The research team
- Professor Andrew Dobson (Principal investigator, Keele University)
- Dr Philip Catney (Co-investigator, Keele University)
- Dr Sherilyn MacGregor (Co-investigator, Keele University)
- Professor Mark Ormerod (Co-investigator, Keele University)
- Dr Zoe Robinson (Co-investigator, Keele University)
- Simon Ross (Co-investigator, Marches Energy Agency)
- Dr Neil Simcock (Research Associate - from September 10th 2012)
- Dr Sarah Marie Hall (Research Associate – to September 17th 2012)
- Dr Sarah Hards Royston (Research Associate- to November 30th 2012)
Professor of Politics at Keele University and Principal Investigator on this project
Andy specializes in environmental political theory, and the 4th edition of his Green Political Thought was published in 2006. His most recent monograph is Citizenship and the Environment (Oxford University Press, 2003). He co-edited Biosecurity: the socio-politics of invasive species and infectious diseases (Earthscan/Routledge, 2013) with Kezia Barker and Sarah Taylor, and his Listening for Democracy: recognition, representation, reconciliation (Oxford University Press) will be published in 2014. He also works at the interface between the academy and the policy community, and in 2010 published a Rapid Research Review on 'Environmental Citizenship and Pro-Environmental Behaviour' for the Sustainable Development Research Network (SDRN).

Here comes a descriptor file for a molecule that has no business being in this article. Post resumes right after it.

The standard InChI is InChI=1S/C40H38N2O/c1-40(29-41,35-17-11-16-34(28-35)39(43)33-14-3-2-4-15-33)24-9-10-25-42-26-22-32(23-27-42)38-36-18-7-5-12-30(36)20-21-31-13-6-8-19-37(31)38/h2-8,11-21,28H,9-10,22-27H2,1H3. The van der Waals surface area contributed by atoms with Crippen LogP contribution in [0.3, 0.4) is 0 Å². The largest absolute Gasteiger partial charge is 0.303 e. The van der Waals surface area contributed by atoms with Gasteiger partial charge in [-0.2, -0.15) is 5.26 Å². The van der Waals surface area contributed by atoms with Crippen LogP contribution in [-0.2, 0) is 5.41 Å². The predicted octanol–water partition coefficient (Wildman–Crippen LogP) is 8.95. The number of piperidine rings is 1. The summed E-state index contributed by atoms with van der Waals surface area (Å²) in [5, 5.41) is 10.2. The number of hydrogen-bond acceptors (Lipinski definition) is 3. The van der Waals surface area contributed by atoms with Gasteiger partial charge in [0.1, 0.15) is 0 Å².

Visit his website: www.andrewdobson.com
Senior Lecturer in Politics at Keele University
Phil's research focuses on environmental policy, urban regeneration, British public policy and political economy. He has authored and co-authored papers in journals such as the Journal of Environmental Policy and Planning, British Politics, Public Administration, Critical Social Policy, Environmental Hazards, Journal of Environmental Management, Local Environment, Planning Theory and Practice, among others. Philip is also a frequent contributor to national and local media.
Senior Lecturer in Environmental Politics at Keele University
The main focus of Sherilyn's research is the relationship between gender relations and environmental politics, particularly around issues of activism, citizenship and unpaid, life-sustaining or caring labour. She is author of Beyond Mothering Earth: Ecological Citizenship and the Politics of Care (UBC Press, 2006) and a number of peer reviewed journal articles and book chapters on the gendered dimensions of environmental change. She is a Joint Editor of Environmental Politics journal and a convenor of the Environmental Politics Standing Group of the European Consortium for Political Research (ECPR).
Professor of Clean Technology within the Institute for the Environment, Physical Sciences and Applied Mathematics at Keele University
In addition to Mark's research on sustainable processes and more sustainable technologies, particularly in the areas of fuel cells, clean catalysis, sustainable materials chemistry and conversion of waste biomass and biogas, he has been very active for many years in promoting public awareness and understanding of sustainability and sustainable energy approaches, and increasing public engagement in sustainability issues and promoting behavioural change and pro-environmental behaviour, particularly in educationally and socially disadvantaged communities, and the role individuals and communities can play.
Senior Lecturer in Environmental Science at Keele University